The Shaping of the Modern Middle East

The Shaping of the Modern Middle East

The Shaping of the Modern Middle East

The Shaping of the Modern Middle East

Synopsis

With this major revision of his classic The Middle East and the West (1964), a leading Middle East historian of our time offers a definitive and now more-timely-than-ever history of Western-Middle Eastern relations from the late seventeenth century to the present day. Fully revised to cover the volatile developments of the last three decades, The Shaping of the Modern Middle East sheds light on the climax and sudden end of the cold war, the disintegration of the Soviet Union, the Arab-Israeli wars, the formation and activities of the Palestinian Liberation Organization, the Egyptian-Israeli peace treaty, the Persian Gulf War, and the Iranian revolution. Illuminating the region's geography, culture, history, language, and religion, Lewis explores the complex and often confusing issues of Arab nationalism, Islamic fundamentalism, and responses and reactions in the Middle East to centuries of Western influence, revealing the subtlety and sophistication of this dynamic civilization as no other scholar can.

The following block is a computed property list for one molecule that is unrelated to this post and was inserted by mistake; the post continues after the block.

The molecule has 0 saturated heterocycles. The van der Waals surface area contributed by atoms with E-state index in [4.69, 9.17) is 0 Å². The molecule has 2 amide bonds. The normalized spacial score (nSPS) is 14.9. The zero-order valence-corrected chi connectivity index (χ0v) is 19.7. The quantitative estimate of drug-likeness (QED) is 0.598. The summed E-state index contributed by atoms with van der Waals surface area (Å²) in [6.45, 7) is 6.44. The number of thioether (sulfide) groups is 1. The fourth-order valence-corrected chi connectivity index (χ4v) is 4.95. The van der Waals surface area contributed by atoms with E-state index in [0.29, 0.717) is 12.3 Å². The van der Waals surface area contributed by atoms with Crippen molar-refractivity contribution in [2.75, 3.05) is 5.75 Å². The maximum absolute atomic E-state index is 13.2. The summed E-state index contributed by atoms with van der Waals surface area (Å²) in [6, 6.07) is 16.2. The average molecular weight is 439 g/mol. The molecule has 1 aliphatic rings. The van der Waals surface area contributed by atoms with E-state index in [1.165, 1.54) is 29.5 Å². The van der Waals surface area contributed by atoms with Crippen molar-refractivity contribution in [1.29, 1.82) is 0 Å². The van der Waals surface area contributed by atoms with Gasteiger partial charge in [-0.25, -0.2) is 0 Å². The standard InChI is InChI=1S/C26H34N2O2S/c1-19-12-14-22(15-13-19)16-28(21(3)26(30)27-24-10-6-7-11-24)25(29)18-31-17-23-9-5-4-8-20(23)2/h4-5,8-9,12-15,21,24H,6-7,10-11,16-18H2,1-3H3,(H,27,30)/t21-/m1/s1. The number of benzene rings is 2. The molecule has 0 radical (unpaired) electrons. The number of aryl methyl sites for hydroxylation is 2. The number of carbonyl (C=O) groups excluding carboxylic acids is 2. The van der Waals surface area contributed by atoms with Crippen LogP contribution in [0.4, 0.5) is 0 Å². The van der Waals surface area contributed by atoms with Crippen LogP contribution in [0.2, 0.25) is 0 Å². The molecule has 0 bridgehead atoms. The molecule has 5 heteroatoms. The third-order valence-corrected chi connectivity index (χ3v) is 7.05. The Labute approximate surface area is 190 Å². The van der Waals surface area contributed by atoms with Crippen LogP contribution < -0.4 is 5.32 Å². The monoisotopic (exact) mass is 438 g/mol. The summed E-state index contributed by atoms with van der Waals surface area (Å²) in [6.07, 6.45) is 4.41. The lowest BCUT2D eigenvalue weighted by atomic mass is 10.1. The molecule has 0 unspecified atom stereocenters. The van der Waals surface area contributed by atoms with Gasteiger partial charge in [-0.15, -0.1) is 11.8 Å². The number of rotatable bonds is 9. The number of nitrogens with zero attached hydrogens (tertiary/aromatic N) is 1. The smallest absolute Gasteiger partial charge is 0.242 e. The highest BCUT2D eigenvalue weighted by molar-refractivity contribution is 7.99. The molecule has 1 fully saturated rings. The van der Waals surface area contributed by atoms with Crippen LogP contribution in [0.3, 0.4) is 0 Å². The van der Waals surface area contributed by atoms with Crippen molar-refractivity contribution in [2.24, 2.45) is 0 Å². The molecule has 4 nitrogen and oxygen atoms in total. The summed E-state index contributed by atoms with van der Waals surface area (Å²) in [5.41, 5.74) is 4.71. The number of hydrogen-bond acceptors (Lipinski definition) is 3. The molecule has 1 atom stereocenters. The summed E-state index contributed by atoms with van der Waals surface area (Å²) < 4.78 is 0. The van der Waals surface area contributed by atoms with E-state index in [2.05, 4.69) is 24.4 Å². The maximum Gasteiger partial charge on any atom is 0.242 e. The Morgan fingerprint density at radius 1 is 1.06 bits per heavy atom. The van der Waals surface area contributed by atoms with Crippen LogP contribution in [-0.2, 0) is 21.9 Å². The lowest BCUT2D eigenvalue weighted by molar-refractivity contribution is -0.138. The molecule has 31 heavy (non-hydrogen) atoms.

Excerpt

The nucleus of this book is a series of six public lectures delivered at Indiana University, Bloomington, between 19 March and 23 April 1963. Their theme is the relations between the Middle East and the West--the impact of both Western action and Western civilization on the Islamic peoples and societies of the Middle East, and the successive phases of Middle Eastern response. in the first chapter I have attempted to define the Middle East as a historical, geographical, and cultural entity; in the second, to show what the West has meant and means to Middle Easterners and to trace the processes of Western intrusion, influence, domination, and partial withdrawal. the next three chapters deal with political and intellectual movements in the Middle East in recent and modern times, in three main groups--liberal and socialist, patriotic and nationalist, and Islamic. the final chapter examines the place and role of the countries of the Middle East in international affairs and concludes with a consideration of some of the factors affecting Western policy toward them.

During the nearly thirty years that have passed since the delivery and publication of these lectures, vast changes have taken place in both the world and the region. the Cold War flared to a climax, inflamed the Middle East, and ended. the Soviet Union itself disintegrated, and the vast Muslim lands that had been conquered by the czars and incorporated into the Russian empire recovered their . . .

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